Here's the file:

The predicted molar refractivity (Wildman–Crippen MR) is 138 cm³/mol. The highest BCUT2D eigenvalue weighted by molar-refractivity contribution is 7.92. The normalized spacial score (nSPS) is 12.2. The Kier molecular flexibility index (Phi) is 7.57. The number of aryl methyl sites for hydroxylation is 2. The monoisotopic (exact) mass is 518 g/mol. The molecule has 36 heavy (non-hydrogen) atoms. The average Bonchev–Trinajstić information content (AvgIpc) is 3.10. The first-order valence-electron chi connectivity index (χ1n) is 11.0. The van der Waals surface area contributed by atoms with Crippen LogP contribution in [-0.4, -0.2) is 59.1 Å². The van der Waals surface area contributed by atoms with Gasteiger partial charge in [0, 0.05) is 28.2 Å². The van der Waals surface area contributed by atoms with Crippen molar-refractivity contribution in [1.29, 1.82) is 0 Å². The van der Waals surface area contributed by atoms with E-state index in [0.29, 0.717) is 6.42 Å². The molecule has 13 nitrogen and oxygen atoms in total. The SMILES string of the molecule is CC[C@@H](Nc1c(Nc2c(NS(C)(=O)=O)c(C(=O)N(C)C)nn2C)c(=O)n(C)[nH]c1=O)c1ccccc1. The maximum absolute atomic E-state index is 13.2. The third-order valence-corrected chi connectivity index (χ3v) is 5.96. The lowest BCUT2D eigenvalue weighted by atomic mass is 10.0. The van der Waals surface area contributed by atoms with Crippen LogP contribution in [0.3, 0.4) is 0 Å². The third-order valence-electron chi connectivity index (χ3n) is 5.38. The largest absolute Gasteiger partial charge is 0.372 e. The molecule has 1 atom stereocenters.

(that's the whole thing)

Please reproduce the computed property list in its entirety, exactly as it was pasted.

The predicted molar refractivity (Wildman–Crippen MR) is 138 cm³/mol. The highest BCUT2D eigenvalue weighted by molar-refractivity contribution is 7.92. The normalized spacial score (nSPS) is 12.2. The Kier molecular flexibility index (Phi) is 7.57. The number of aryl methyl sites for hydroxylation is 2. The monoisotopic (exact) mass is 518 g/mol. The molecule has 36 heavy (non-hydrogen) atoms. The average Bonchev–Trinajstić information content (AvgIpc) is 3.10. The first-order valence-electron chi connectivity index (χ1n) is 11.0. The van der Waals surface area contributed by atoms with Crippen LogP contribution in [-0.4, -0.2) is 59.1 Å². The van der Waals surface area contributed by atoms with Gasteiger partial charge in [0, 0.05) is 28.2 Å². The van der Waals surface area contributed by atoms with Crippen molar-refractivity contribution in [1.29, 1.82) is 0 Å². The van der Waals surface area contributed by atoms with E-state index in [0.29, 0.717) is 6.42 Å². The molecule has 13 nitrogen and oxygen atoms in total. The SMILES string of the molecule is CC[C@@H](Nc1c(Nc2c(NS(C)(=O)=O)c(C(=O)N(C)C)nn2C)c(=O)n(C)[nH]c1=O)c1ccccc1. The maximum absolute atomic E-state index is 13.2. The third-order valence-corrected chi connectivity index (χ3v) is 5.96. The lowest BCUT2D eigenvalue weighted by atomic mass is 10.0. The van der Waals surface area contributed by atoms with Crippen LogP contribution in [0.3, 0.4) is 0 Å². The third-order valence-electron chi connectivity index (χ3n) is 5.38. The largest absolute Gasteiger partial charge is 0.372 e. The molecule has 1 atom stereocenters.